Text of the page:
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Vernon resident Ian Hefele places his vote at a public planning session, which will help inform the creation of the Vernon Center Master Plan.

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Vernon begins planning a village center

Mixed-use buildings, senior housing, and a general store are among options under consideration

To participate in the Vernon Center Master Plan process or to learn more, contact Martin Langeveld at newsafternewspapers@gmail.com.

VERNON—If you could design a new village center from the ground up, what would you include?

A farmers’ market? Mixed-use buildings? Senior housing? A general store?

These are some of the options Vernon residents are considering as they have the opportunity to create a new “downtown” on the triangular piece of land between Fort Bridgman Road, Governor Hunt Road, and the northern boundary of the elementary school.

In 2017, the town received Village Center Designation from the state, even though Vernon has no village center. Earlier this year, the state also awarded the town a Municipal Planning Grant so they could create one.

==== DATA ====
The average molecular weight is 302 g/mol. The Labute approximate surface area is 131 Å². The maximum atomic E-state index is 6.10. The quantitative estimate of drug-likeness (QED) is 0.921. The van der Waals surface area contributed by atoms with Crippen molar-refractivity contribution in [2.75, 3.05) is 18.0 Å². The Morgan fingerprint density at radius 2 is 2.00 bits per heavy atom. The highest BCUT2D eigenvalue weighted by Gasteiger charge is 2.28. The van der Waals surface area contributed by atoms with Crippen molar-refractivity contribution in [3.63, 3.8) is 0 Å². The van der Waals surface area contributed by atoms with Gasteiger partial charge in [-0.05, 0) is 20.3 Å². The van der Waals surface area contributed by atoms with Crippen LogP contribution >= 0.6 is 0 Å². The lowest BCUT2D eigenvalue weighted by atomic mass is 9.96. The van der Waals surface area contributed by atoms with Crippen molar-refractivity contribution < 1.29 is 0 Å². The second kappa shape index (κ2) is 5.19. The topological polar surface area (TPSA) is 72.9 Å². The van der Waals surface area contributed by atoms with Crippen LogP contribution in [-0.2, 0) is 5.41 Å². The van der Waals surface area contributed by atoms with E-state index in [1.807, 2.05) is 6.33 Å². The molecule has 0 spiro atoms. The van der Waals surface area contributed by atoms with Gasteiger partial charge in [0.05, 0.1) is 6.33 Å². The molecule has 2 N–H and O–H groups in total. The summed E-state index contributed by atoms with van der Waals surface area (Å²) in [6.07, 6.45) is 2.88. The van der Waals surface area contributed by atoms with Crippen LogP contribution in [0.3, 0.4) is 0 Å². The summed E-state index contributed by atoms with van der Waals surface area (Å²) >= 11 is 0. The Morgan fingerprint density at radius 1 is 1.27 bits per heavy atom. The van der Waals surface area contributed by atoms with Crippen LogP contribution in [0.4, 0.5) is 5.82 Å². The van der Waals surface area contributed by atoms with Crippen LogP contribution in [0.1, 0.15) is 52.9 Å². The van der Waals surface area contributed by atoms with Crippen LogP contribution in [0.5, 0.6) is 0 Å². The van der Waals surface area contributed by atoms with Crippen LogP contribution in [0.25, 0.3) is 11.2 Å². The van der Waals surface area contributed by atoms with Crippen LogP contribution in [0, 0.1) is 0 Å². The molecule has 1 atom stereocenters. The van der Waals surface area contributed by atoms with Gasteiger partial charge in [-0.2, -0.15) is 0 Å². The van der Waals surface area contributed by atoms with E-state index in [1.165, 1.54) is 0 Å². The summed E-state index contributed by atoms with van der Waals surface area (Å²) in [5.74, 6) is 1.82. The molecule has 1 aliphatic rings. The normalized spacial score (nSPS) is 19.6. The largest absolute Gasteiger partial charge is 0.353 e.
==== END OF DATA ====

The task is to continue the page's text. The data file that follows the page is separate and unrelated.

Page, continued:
The town has contracted with the SE Group, a Burlington-based planning firm, to help the Planning and Economic Development Commission, town officials, and the nonprofit Friends of Vernon Center through the process of building the village center.

On the evening of Aug. 20, Patrick Olstad and Mark Kane of the SE Group led three consecutive hour-long public sessions at the Vernon Elementary School. The sessions were structured identically, beginning with a project overview and continuing into a period for questions and comments. Each had about 20 attendees,.

Themes emerge

In July, Olstad and Kane interviewed stakeholders in Vernon about the project. Some themes emerged from these conversations, Olstad said.

They were recreation and mobility, agriculture, neighborhood, and a gathering space in the village center “to increase the opportunity to bump into your neighbor in the village center,” Olstad said.

During the last portion of the August meeting, participants went to stations set up around the room where they could vote on various aspects of the plan by placing a sticker to signify if something was “nice to have,” “gotta have it,” or, “don’t need it.”

For example, on the “agriculture” easel pad, attendees could decide the importance of a farmers’ market, community gardens or orchards, wildflower and natural gardens, and a store with local farm products.

These meetings, other interactive sessions, and a survey, will help the SE Group develop the Vernon Center Master Plan. With this detailed action plan, town officials hope to attract developers “who can bring new businesses, homes, and vitality to the village,” according to a news release.